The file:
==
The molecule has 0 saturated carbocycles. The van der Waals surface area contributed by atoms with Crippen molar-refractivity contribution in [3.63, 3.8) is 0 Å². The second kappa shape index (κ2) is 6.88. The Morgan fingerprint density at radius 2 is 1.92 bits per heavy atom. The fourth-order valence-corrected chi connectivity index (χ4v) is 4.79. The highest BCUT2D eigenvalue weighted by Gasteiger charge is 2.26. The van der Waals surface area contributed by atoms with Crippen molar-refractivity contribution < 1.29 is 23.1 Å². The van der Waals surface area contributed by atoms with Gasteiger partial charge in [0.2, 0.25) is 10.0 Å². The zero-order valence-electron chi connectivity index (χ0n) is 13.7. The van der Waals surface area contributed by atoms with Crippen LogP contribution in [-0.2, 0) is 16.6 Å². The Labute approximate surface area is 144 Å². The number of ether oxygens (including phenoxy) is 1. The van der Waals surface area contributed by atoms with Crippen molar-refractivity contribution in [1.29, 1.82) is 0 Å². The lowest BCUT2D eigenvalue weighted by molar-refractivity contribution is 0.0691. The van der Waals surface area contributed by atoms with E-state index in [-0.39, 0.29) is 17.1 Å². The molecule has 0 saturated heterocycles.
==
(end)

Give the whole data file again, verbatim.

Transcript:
The molecule has 0 saturated carbocycles. The van der Waals surface area contributed by atoms with Crippen molar-refractivity contribution in [3.63, 3.8) is 0 Å². The second kappa shape index (κ2) is 6.88. The Morgan fingerprint density at radius 2 is 1.92 bits per heavy atom. The fourth-order valence-corrected chi connectivity index (χ4v) is 4.79. The highest BCUT2D eigenvalue weighted by Gasteiger charge is 2.26. The van der Waals surface area contributed by atoms with Crippen molar-refractivity contribution < 1.29 is 23.1 Å². The van der Waals surface area contributed by atoms with Gasteiger partial charge in [0.2, 0.25) is 10.0 Å². The zero-order valence-electron chi connectivity index (χ0n) is 13.7. The van der Waals surface area contributed by atoms with Crippen LogP contribution in [-0.2, 0) is 16.6 Å². The Labute approximate surface area is 144 Å². The number of ether oxygens (including phenoxy) is 1. The van der Waals surface area contributed by atoms with Crippen molar-refractivity contribution in [1.29, 1.82) is 0 Å². The lowest BCUT2D eigenvalue weighted by molar-refractivity contribution is 0.0691. The van der Waals surface area contributed by atoms with E-state index in [-0.39, 0.29) is 17.1 Å². The molecule has 0 saturated heterocycles.